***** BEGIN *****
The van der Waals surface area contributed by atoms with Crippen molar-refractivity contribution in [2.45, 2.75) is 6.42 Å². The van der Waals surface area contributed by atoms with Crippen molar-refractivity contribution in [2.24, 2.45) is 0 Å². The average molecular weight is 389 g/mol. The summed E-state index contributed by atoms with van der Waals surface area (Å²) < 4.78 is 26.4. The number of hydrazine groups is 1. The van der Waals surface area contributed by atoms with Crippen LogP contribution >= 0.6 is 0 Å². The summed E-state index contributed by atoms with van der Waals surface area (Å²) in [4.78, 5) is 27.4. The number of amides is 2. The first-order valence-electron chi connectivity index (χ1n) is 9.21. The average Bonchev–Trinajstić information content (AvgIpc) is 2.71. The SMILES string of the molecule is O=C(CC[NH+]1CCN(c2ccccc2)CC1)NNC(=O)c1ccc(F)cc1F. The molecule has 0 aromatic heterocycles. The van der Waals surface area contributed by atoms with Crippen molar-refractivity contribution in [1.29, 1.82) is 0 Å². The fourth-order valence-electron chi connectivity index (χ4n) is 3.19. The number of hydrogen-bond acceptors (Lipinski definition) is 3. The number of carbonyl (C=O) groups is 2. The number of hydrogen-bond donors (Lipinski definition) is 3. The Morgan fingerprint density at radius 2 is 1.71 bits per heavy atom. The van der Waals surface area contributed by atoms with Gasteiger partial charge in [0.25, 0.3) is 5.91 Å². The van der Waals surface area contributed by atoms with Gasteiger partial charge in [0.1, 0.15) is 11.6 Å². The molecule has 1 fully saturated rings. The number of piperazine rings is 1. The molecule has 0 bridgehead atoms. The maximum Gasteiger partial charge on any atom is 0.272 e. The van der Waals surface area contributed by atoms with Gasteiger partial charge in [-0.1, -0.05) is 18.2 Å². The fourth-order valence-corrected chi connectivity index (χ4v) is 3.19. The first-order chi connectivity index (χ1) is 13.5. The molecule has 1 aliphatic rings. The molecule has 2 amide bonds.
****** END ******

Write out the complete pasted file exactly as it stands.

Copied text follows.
The van der Waals surface area contributed by atoms with Crippen molar-refractivity contribution in [2.45, 2.75) is 6.42 Å². The van der Waals surface area contributed by atoms with Crippen molar-refractivity contribution in [2.24, 2.45) is 0 Å². The average molecular weight is 389 g/mol. The summed E-state index contributed by atoms with van der Waals surface area (Å²) < 4.78 is 26.4. The number of hydrazine groups is 1. The van der Waals surface area contributed by atoms with Crippen LogP contribution >= 0.6 is 0 Å². The summed E-state index contributed by atoms with van der Waals surface area (Å²) in [4.78, 5) is 27.4. The number of amides is 2. The first-order valence-electron chi connectivity index (χ1n) is 9.21. The average Bonchev–Trinajstić information content (AvgIpc) is 2.71. The SMILES string of the molecule is O=C(CC[NH+]1CCN(c2ccccc2)CC1)NNC(=O)c1ccc(F)cc1F. The molecule has 0 aromatic heterocycles. The van der Waals surface area contributed by atoms with Crippen molar-refractivity contribution in [1.29, 1.82) is 0 Å². The fourth-order valence-electron chi connectivity index (χ4n) is 3.19. The number of hydrogen-bond acceptors (Lipinski definition) is 3. The number of carbonyl (C=O) groups is 2. The number of hydrogen-bond donors (Lipinski definition) is 3. The Morgan fingerprint density at radius 2 is 1.71 bits per heavy atom. The van der Waals surface area contributed by atoms with Gasteiger partial charge in [0.25, 0.3) is 5.91 Å². The van der Waals surface area contributed by atoms with Gasteiger partial charge in [0.1, 0.15) is 11.6 Å². The molecule has 1 fully saturated rings. The number of piperazine rings is 1. The molecule has 0 bridgehead atoms. The maximum Gasteiger partial charge on any atom is 0.272 e. The van der Waals surface area contributed by atoms with Gasteiger partial charge in [-0.1, -0.05) is 18.2 Å². The fourth-order valence-corrected chi connectivity index (χ4v) is 3.19. The first-order chi connectivity index (χ1) is 13.5. The molecule has 1 aliphatic rings. The molecule has 2 amide bonds.